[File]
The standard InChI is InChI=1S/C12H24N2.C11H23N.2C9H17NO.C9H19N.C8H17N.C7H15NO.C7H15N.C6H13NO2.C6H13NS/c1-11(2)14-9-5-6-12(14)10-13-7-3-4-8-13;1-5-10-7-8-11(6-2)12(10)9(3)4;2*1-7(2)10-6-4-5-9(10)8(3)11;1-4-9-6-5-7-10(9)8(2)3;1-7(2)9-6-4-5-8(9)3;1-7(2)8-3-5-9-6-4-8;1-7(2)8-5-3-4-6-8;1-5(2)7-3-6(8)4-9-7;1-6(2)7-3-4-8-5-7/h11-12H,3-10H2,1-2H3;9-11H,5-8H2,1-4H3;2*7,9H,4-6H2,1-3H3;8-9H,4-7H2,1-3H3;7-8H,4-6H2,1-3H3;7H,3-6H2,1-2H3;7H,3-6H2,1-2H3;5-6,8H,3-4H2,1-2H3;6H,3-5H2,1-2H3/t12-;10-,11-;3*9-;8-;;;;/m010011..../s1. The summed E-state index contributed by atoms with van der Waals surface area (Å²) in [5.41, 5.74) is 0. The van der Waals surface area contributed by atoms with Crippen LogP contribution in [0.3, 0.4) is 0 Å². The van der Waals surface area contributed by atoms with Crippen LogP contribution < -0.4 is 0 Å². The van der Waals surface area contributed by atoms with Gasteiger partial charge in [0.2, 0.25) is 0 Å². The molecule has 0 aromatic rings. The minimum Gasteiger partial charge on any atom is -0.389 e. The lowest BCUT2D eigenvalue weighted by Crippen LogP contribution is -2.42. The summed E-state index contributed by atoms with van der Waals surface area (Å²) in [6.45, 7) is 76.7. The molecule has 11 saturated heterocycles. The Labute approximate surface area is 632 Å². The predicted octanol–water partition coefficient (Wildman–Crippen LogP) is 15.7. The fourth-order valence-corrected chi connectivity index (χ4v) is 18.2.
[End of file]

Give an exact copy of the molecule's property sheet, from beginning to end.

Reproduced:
The standard InChI is InChI=1S/C12H24N2.C11H23N.2C9H17NO.C9H19N.C8H17N.C7H15NO.C7H15N.C6H13NO2.C6H13NS/c1-11(2)14-9-5-6-12(14)10-13-7-3-4-8-13;1-5-10-7-8-11(6-2)12(10)9(3)4;2*1-7(2)10-6-4-5-9(10)8(3)11;1-4-9-6-5-7-10(9)8(2)3;1-7(2)9-6-4-5-8(9)3;1-7(2)8-3-5-9-6-4-8;1-7(2)8-5-3-4-6-8;1-5(2)7-3-6(8)4-9-7;1-6(2)7-3-4-8-5-7/h11-12H,3-10H2,1-2H3;9-11H,5-8H2,1-4H3;2*7,9H,4-6H2,1-3H3;8-9H,4-7H2,1-3H3;7-8H,4-6H2,1-3H3;7H,3-6H2,1-2H3;7H,3-6H2,1-2H3;5-6,8H,3-4H2,1-2H3;6H,3-5H2,1-2H3/t12-;10-,11-;3*9-;8-;;;;/m010011..../s1. The summed E-state index contributed by atoms with van der Waals surface area (Å²) in [5.41, 5.74) is 0. The van der Waals surface area contributed by atoms with Crippen LogP contribution in [0.3, 0.4) is 0 Å². The van der Waals surface area contributed by atoms with Crippen LogP contribution < -0.4 is 0 Å². The van der Waals surface area contributed by atoms with Gasteiger partial charge in [0.2, 0.25) is 0 Å². The molecule has 0 aromatic rings. The minimum Gasteiger partial charge on any atom is -0.389 e. The lowest BCUT2D eigenvalue weighted by Crippen LogP contribution is -2.42. The summed E-state index contributed by atoms with van der Waals surface area (Å²) in [6.45, 7) is 76.7. The molecule has 11 saturated heterocycles. The Labute approximate surface area is 632 Å². The predicted octanol–water partition coefficient (Wildman–Crippen LogP) is 15.7. The fourth-order valence-corrected chi connectivity index (χ4v) is 18.2.